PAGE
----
Crown Commercial Service Annual Report – CEO Signs Off

Another recent government announcement (amongst the end of term rush) we were slow to pick up on was the Crown Commercial Service Annual Report and Accounts. For new readers, CCS is the UK’s central government collaborative buying organisation.

It’s not a bad swansong for Malcolm Harrison, the outgoing CEO, who is off to run CIPS – last week may have been his last in post - although it is both a document of record and a marketing and PR product (like any annual report put out by any commercial business).

So to start with the negatives; although Harrison does admit that “We learned some hard lessons in the test phase about what works and what doesn’t,”  the Crown Marketplace programme is still arguably given an overly-positive spin. And there is no mention of the Management Consultancy framework being pulled at the last minute, to the great annoyance of the market.

Continuing with the glass half empty summary, spend with the wider public sector has remained static, which does not surprise us at all (I hate to sound like a know-it-all, but I told Harrison ages ago this would not be as easy as some of his Board were telling him it would be…) And ultimately, CCS burnt through £10 million from the capital reserve, although this was actually better than plan and the accounts are pretty opaque to the casual observer.

But, turning round to the positives, Harrison can be proud of many of the points made in the report. Spend from central government was up around 10% to £6.7 billion, and perhaps most importantly, the reputation of CCS with its core customer base has improved significantly, with a “Post Procurement Net Promoter Score of +24 achieved”, for instance.

The operating model may not be fully embedded, but there is a much clearer sense of the role of CCS and how it interacts with its customers. And along with the customers feeling more positive, staff satisfaction has headed in the right direction too – the people engagement score of 63% was up 5%.

We still have some cynicism about how benefits are measured (although it is much better than it was a few years back), but “£601m of commercial benefits (were) achieved comprising CG £354m and WPS £247m” which may be down from the £725 million last year but still looks like a healthy return on investment.

Good work was done in areas like Crown Hosting (which we reported on here) and while the focus is often on the categories that go wrong – like Consulting – there has been progress in others, including technology, resourcing and fleet, as well as greater (and welcome) focus on social value.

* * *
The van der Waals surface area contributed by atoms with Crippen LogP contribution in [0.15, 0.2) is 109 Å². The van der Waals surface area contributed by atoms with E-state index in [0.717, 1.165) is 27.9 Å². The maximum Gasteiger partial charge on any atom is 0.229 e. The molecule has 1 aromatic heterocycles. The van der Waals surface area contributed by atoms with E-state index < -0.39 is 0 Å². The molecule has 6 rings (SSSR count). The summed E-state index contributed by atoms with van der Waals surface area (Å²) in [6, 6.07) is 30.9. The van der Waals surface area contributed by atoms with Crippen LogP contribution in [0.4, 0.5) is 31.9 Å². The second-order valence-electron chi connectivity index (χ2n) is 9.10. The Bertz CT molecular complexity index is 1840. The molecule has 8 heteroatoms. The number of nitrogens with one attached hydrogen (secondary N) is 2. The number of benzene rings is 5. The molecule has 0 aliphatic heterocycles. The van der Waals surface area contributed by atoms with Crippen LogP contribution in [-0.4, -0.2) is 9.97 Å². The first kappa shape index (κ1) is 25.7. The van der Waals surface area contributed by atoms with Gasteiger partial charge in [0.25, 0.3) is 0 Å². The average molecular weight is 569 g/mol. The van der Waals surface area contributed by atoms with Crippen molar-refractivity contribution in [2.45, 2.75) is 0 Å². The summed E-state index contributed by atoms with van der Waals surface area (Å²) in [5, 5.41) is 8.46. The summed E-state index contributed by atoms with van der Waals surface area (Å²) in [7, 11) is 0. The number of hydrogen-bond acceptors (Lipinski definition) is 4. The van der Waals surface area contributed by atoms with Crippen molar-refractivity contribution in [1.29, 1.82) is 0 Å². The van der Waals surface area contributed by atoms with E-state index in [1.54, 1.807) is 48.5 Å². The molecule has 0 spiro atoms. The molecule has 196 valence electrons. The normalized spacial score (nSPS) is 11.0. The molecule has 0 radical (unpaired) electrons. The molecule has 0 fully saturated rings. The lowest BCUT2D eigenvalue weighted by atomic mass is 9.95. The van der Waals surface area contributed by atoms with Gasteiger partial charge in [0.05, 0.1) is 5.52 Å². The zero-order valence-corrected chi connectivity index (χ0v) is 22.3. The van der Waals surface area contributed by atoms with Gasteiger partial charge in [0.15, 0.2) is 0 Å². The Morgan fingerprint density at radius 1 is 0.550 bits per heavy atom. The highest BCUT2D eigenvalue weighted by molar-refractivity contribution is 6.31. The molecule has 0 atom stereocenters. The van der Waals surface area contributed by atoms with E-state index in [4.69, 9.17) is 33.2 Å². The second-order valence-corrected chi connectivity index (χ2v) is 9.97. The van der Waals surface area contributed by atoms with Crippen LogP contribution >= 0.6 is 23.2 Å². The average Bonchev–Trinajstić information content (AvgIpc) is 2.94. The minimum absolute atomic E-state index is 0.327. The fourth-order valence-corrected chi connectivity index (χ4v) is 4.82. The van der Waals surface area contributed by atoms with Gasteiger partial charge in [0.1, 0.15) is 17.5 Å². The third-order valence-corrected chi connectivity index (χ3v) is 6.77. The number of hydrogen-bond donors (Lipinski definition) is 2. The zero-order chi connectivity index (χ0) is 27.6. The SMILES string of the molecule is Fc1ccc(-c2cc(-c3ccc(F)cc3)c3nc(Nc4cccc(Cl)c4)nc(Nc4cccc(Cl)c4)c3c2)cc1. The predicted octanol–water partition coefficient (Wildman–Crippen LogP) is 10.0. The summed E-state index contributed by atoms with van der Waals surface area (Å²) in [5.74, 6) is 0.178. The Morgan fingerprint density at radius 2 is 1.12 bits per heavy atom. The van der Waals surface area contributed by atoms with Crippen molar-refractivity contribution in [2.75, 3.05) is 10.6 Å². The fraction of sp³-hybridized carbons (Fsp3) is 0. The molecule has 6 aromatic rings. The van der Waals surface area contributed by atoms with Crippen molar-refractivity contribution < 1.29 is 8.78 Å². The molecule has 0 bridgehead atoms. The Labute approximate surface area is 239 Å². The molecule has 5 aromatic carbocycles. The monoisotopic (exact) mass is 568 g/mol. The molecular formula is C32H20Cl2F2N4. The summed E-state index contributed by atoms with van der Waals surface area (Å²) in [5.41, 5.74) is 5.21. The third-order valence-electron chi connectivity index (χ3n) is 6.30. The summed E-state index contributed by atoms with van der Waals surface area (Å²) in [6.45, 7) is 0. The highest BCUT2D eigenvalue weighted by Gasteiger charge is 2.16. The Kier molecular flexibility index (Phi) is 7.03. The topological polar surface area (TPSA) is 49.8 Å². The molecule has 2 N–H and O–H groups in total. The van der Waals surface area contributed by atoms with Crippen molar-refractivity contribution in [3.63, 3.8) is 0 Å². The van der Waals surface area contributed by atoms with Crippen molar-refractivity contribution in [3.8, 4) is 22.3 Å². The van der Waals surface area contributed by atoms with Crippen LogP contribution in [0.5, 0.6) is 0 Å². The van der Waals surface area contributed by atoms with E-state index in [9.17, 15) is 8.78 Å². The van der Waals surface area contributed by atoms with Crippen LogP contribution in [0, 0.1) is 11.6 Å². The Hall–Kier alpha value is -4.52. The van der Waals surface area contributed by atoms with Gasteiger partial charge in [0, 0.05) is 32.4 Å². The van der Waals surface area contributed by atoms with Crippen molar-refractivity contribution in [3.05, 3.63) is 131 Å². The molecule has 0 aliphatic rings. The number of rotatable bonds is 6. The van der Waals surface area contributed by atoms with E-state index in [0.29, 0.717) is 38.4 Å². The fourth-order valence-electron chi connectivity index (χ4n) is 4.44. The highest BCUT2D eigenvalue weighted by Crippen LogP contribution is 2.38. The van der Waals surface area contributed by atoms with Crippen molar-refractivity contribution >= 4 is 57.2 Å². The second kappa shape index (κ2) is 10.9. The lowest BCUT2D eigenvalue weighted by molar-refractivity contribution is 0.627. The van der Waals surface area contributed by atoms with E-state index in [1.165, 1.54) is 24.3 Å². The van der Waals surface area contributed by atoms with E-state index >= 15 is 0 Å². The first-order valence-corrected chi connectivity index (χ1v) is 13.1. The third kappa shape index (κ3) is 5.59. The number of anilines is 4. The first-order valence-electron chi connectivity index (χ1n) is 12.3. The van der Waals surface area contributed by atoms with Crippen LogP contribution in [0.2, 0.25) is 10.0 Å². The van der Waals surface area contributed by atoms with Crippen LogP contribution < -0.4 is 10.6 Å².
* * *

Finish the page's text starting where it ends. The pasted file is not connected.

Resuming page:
CCS has also increased its efforts on recruiting the right people, whilst at the same time reducing staff and contractor numbers by around 5% overall. But staff costs are up slightly; we suspect Harrison would see “fewer and better people, better paid” as a good legacy!

Staff capability is clearly another key priority. For instance, most informed observers would see CCS as being still well short of “world-class organisation” status in terms of category management, but there are signs that it does now have enough humility to recognise its weaknesses and work to address them in areas like this.

So how do we assess Harrison’s tenure generally? Harrison says this in his performance report.

Change on this scale is never easy and it has taken longer than I had anticipated, and planned for, to embed some of the improvements we have made to our governance processes and to our new operating model. The relationship with our customers is markedly better but we still face challenges in standardising the support we give to departments.

We suspect he was and is genuinely frustrated by the pace of change, as well as finding some of the “politics” (PAC for instance) to be time-wasting and inefficient. But he should remember that he came in when CCS was under genuine existential threat, with very poor staff moral and central government senior stakeholders pretty much in open revolt about the changes in the procurement model and their relationship with CCS.

He has steadied the ship, got it on the right course, improved crew morale, avoided most of the icebergs, and the prospects for bookings on the next cruise look good (to stretch an analogy to breaking point)! The ship’s computer still needs attention though …

So when he looks back with the benefits of hindsight in a couple of years’ time, we think Harrison should feel content about his work and time in charge. And we look forward to welcoming the new CEO shortly, no doubt a major figure in the procurement world, and of course wish them every success as well.

First Voice

  1. Ian Howells:

    I agree with your conclusions. I know several excellent leaders who have joined recently. They will make a significant impact.

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